Matthew at Workshop Heaven has a saw sharpening video with just such a design (the video is worth a look if you haven't seen it yet). Mine works very well. Clamp it in the bench vice with just enough pressure too hold the blade and fine tune the position of the saw. Then clamp up the bench vice and apply a couple of light clamps at either end. Works a treat (except for being a trifle low).
 

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bugbear

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pedder":1tfq64w6 said:
Hi Chris,

first of all check, if the teeth are not hardened. If they are, you'd need to aneal them or grind them away.

I Would file down 3/4 of the teeth and use the gullets to create new teeth with the rake you wish.

Cheers
Pedder
Just to add - after you have ground the teeth down is a REALLY good time to clean/polish the plate, should you wish, since your cleaning cloth or wire wool won't snag (so much...) on the stubs that remain.

BugBear
 

baldpate

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Just reporting back. I got around to re-toothing the Sandvik today, following the various advice given above.
This makeover (unlike my earlier one - see opening post) went like a dream. This time the teeth ended up not just sharp, but pretty regular in shape, and all at the same height - see pic below.
DSCF0273_under256.jpg

I think I might be getting the hang of this saw sharpening lark :) (mind you, it's a hell of a lot easier doing a 7tpi handsaw than a fine-toothed backsaw, and a lot less strain on the eyes !). I might even be tempted to make a decent handle for it.

Thanks again for the help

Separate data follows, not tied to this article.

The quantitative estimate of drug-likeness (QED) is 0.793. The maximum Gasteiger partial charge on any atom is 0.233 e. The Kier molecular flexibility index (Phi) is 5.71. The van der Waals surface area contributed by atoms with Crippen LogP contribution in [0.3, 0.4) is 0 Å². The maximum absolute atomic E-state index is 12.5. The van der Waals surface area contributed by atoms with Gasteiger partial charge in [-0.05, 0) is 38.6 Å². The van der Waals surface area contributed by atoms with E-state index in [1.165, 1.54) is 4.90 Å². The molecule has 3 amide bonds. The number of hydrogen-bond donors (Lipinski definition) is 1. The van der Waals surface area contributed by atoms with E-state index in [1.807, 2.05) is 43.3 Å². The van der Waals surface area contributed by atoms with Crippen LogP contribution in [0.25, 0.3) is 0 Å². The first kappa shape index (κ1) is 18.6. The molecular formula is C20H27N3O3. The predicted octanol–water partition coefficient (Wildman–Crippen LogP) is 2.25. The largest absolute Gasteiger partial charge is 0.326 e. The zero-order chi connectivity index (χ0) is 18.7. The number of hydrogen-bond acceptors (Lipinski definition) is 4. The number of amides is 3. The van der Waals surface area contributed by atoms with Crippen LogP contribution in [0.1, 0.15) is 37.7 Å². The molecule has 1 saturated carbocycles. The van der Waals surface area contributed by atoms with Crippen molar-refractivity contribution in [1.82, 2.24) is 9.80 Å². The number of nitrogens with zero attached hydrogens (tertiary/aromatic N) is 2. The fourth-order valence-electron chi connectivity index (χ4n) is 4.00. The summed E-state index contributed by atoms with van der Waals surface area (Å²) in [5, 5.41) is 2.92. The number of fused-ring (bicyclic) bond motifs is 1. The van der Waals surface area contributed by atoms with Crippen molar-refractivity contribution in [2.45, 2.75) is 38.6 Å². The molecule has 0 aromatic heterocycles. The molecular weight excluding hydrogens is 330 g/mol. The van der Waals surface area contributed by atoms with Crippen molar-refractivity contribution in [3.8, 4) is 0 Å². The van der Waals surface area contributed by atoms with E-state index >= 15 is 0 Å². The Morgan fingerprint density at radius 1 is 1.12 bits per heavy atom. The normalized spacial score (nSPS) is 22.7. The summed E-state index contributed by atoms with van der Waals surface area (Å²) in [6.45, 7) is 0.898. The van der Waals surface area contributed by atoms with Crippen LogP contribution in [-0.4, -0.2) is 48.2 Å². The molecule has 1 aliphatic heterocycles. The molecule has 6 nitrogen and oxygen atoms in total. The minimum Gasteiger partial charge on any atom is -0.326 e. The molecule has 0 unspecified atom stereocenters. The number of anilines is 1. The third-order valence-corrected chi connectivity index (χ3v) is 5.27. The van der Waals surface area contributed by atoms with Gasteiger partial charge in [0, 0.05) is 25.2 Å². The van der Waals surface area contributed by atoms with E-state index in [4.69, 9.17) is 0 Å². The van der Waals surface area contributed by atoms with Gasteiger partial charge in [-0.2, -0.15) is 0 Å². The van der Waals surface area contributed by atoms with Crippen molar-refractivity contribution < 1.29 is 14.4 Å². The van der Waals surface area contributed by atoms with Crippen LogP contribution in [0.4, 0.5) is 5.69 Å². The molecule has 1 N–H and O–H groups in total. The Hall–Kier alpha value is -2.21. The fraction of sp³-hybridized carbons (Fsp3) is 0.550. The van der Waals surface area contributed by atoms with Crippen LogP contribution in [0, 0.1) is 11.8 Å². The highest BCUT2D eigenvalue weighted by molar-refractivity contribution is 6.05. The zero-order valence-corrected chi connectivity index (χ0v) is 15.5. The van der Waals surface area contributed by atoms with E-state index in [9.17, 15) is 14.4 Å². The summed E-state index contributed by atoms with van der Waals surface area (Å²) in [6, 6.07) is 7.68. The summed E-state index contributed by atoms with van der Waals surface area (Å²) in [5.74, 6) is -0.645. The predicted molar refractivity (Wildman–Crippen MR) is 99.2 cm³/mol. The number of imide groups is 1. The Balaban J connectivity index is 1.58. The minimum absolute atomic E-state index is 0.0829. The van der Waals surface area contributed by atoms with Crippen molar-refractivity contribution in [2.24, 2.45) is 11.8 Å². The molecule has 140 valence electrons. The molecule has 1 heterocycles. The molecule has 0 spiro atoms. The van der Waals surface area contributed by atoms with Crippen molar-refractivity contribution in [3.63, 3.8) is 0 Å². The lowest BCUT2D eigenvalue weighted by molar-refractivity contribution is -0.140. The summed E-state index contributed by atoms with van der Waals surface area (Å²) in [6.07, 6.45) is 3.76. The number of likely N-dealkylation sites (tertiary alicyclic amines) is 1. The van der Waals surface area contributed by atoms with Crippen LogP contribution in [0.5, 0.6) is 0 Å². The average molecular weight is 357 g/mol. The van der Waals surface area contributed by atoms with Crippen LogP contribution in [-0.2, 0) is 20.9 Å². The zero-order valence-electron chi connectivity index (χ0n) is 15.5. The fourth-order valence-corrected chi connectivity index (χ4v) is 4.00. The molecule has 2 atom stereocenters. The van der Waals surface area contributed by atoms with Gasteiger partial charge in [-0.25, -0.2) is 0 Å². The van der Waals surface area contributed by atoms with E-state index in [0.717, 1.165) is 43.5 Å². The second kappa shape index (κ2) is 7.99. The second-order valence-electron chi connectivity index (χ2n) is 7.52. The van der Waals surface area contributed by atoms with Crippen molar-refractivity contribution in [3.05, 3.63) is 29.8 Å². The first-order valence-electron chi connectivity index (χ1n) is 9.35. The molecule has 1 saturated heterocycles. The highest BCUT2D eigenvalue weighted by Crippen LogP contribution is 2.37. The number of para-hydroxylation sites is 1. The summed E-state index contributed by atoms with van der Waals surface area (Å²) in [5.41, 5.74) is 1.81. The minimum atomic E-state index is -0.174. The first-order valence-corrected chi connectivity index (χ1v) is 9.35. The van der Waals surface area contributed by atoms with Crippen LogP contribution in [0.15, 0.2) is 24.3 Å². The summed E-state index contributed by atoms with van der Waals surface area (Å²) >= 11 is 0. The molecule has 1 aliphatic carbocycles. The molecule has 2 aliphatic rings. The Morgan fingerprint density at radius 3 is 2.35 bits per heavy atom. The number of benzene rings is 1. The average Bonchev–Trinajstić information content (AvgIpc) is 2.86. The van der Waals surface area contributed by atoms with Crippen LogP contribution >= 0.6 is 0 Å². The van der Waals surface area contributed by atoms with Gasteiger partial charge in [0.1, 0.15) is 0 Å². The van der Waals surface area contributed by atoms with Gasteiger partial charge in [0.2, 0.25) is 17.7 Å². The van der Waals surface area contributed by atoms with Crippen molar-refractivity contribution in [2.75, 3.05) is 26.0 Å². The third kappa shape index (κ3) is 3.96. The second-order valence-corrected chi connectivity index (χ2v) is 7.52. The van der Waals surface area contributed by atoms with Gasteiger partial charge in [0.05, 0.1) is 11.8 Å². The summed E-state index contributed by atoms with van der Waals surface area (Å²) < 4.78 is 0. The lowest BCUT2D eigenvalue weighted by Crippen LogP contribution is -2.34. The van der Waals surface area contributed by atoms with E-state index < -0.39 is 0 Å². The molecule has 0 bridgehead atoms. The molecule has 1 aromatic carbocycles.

Chris
 

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Cheshirechappie

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That looks pretty good to me! Have you test driven it yet?

A new handle would be a real bonus. I made one for mine out of beech, because that's the 19th century traditional wood. (Actually, that's a bit of a fib - I used beech because I had some.) I modelled it on the very comfortable curly handle on an old Drabble and Sanderson saw, shaping with a couple of Workshop Heaven rasps, which are a real joy to use. I'm half-way through making the saw-vice, but have managed to get the blade almost flat - another session might sort it. Then it'll be in with the files.

There's something very satisfying about using a tool you've made for yourself. I hope your saw gives you many years of good service and quiet satisfaction.
 

jimi43

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Superb job there mate! =D> =D> =D>

I think a new handle is almost a must...beech is the traditional wood and if you select very carefully you can get some with wonderful grain. Or perhaps choose one of the fruitwoods.

For inspiration you should look at our dear friend and fellow member Herr Pedder! There are some beautiful handles over on their site HERE

Jim
 

woodbloke

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An old Scandvik similar to your one is my most valuable tool...left to me by my grandad. I still use it for oddsn'ends around the 'shop, but haven't altered the teeth setting. It did need a bit of TLC though :oops: after I'd sawn through my big Japanese maple root ball (complete with grit, pebbles etc) when I was repotting it in Feb - Rob